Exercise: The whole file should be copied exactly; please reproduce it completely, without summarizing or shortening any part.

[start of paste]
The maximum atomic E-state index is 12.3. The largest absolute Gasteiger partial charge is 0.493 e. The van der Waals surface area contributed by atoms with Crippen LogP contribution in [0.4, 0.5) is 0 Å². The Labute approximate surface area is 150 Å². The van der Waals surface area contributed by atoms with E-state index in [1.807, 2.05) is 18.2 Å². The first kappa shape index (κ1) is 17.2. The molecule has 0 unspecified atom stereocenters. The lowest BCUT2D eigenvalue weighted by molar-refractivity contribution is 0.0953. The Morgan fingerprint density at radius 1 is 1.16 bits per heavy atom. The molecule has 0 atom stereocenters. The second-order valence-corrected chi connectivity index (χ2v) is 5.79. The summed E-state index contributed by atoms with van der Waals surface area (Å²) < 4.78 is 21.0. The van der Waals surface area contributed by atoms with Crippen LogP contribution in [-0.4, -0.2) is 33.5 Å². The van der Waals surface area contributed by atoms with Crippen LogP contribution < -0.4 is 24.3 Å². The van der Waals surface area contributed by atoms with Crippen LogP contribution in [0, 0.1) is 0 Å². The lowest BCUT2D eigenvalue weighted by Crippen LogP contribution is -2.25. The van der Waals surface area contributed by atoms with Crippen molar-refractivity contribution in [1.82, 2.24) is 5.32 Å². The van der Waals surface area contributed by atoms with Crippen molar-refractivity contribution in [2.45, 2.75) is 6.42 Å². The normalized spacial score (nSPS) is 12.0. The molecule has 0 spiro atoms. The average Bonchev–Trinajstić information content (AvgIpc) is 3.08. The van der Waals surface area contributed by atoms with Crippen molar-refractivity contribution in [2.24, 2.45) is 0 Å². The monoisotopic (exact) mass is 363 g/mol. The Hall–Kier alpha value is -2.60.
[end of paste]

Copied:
The maximum atomic E-state index is 12.3. The largest absolute Gasteiger partial charge is 0.493 e. The van der Waals surface area contributed by atoms with Crippen LogP contribution in [0.4, 0.5) is 0 Å². The Labute approximate surface area is 150 Å². The van der Waals surface area contributed by atoms with E-state index in [1.807, 2.05) is 18.2 Å². The first kappa shape index (κ1) is 17.2. The molecule has 0 unspecified atom stereocenters. The lowest BCUT2D eigenvalue weighted by molar-refractivity contribution is 0.0953. The Morgan fingerprint density at radius 1 is 1.16 bits per heavy atom. The molecule has 0 atom stereocenters. The second-order valence-corrected chi connectivity index (χ2v) is 5.79. The summed E-state index contributed by atoms with van der Waals surface area (Å²) < 4.78 is 21.0. The van der Waals surface area contributed by atoms with Crippen LogP contribution in [-0.4, -0.2) is 33.5 Å². The van der Waals surface area contributed by atoms with Crippen LogP contribution < -0.4 is 24.3 Å². The van der Waals surface area contributed by atoms with Crippen LogP contribution in [0, 0.1) is 0 Å². The lowest BCUT2D eigenvalue weighted by Crippen LogP contribution is -2.25. The van der Waals surface area contributed by atoms with Crippen molar-refractivity contribution in [1.82, 2.24) is 5.32 Å². The van der Waals surface area contributed by atoms with Crippen molar-refractivity contribution in [2.45, 2.75) is 6.42 Å². The normalized spacial score (nSPS) is 12.0. The molecule has 0 spiro atoms. The average Bonchev–Trinajstić information content (AvgIpc) is 3.08. The van der Waals surface area contributed by atoms with Crippen molar-refractivity contribution in [2.24, 2.45) is 0 Å². The monoisotopic (exact) mass is 363 g/mol. The Hall–Kier alpha value is -2.60.